Nicholson Baker writes three kinds of books: non-fiction, literary fiction, and porn. It's odd that although he's known for the phone-sex masterpiece Vox, the only thing I'd ever read by him was The Anthologist, a wonky first-person slow-moving story about a poetry writer and editor with a near-fatal case of writer's block. It's well-written and has a solid voice. So when his latest porn novel, House of Holes was released, I had to buy a copy.
House of Holes is an homage to the Golden Age of Porn that began in 1972 with Behind the Green Door and ended, thirteen years later, with New Wave Hookers. In it, Baker reveals three secrets about porn from that era that we should all be aware of.
First, there are only two kinds of women-shaped creatures in porn. But neither are really human women. The first are almost human women, but they lack a terribly deep inner life. They attempt to go about their daily business, but they all have a kind of attention-deficit disorder where the suggestion of sex may overwhelm their attention at any moment, turning them into happy, cock-hungry fuckbunnies. A rare few are fuckbunnies in potentia, but this can be resolved within a day or two. If no cock is available, at least an orgasm must happen and another woman will do. When all else fails, she can do it herself. The second kind are man-eaters, always on but exhaustingly dangerous to know.
Secondly, the men in porn are ordinary men. Most of them are confused about sex, confused about what women want-- even when said women are simply cock-hungry-- and confused about their place in a world full of maneaters and fuckbunnies. They're just trying to get along and get laid. Some are well-hung, some aren't; some can last a long time, some can't. They like a little variety, but can be tempted to a long span of monogamy by a particularly beautiful or wonderful woman, and sex doesn't really enter into their motives for a relationship. It can, however, tempt a man to do wrong.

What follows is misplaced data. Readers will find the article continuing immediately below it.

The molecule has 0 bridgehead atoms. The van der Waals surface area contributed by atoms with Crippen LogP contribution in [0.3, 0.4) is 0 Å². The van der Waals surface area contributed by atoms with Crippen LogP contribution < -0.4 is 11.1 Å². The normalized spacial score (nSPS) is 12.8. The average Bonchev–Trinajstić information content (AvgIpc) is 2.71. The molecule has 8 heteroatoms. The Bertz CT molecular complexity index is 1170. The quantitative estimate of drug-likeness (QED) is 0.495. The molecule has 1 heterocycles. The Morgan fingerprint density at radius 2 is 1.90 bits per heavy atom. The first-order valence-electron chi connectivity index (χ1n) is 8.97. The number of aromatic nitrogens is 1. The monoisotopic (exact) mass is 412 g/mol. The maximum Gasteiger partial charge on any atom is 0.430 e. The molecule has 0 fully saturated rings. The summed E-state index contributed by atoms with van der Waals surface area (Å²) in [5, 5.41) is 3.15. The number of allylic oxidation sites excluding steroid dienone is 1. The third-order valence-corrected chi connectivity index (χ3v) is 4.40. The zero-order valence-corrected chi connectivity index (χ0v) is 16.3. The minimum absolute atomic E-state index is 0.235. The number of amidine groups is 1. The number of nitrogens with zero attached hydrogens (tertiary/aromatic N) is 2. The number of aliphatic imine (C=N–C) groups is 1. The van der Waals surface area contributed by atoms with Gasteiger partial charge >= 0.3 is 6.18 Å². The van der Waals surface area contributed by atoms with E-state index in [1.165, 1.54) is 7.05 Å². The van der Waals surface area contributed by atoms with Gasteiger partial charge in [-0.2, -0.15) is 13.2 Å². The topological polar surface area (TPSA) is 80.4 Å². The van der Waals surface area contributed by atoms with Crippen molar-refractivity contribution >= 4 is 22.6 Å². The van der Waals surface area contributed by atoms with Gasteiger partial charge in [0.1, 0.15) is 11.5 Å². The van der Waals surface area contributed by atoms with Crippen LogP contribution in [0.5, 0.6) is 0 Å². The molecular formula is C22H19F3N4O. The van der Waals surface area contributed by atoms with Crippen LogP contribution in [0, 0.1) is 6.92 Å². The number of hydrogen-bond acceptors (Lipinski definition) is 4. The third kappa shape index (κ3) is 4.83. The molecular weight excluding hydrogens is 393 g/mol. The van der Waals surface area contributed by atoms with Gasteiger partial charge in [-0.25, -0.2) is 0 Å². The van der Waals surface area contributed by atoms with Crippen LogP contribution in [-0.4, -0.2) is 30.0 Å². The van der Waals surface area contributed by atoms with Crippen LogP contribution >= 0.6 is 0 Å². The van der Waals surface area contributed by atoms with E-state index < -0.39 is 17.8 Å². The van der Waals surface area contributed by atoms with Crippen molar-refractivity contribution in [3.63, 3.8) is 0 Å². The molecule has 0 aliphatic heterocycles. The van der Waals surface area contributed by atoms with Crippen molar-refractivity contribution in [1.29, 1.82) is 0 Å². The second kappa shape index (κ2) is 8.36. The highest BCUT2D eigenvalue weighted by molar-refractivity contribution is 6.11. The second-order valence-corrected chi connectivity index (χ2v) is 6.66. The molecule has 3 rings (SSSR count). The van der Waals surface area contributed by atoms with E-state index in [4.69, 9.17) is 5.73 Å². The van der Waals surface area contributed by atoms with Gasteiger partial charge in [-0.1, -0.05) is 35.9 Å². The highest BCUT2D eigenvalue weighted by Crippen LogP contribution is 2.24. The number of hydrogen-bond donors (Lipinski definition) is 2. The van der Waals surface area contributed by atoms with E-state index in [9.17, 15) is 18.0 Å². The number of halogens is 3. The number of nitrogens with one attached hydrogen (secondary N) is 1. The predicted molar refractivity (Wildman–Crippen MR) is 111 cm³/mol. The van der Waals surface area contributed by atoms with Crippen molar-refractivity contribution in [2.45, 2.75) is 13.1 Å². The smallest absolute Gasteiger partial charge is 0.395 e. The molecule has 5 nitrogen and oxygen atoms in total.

Third, Golden Age Porn is absolutely full of magical realism. For no explicable reason, and often with an "it happens" shrug of the shoulders, clitori move to unfamiliar parts of the body, men swap penises, penises and vaginas develop minds and voices of their own, various accessories (hats, scarves, belts, shoes, watches) give people unusual powers, usually to either spy on people having sex or increase the user's chances of having sex. And over all there is just a sudden increase in people having sex: the pornoverse is a localized phenomenon, inconvenient but hardly tragic.
House of Holes is written like an acid-trip magical realism porn film, only put into the hands of a respected literary writer. The book opens up with Shandee who, while walking in the woods, comes across an arm. Just an arm. It waves at her, and she takes it home. Giving it a piece of paper and a pen, it introduces itself: "Hi, I'm Dave's arm." They have a conversation about how Dave's arm came to be independent of Dave: It turns out that, at the House of Holes, if you want a bigger dick, you have to give up another appendage to get it. You can get the arm back, but you have to fulfill a contractual obligation. The owner of the House, an ancient wise woman named Lila, knows exactly the right obligation.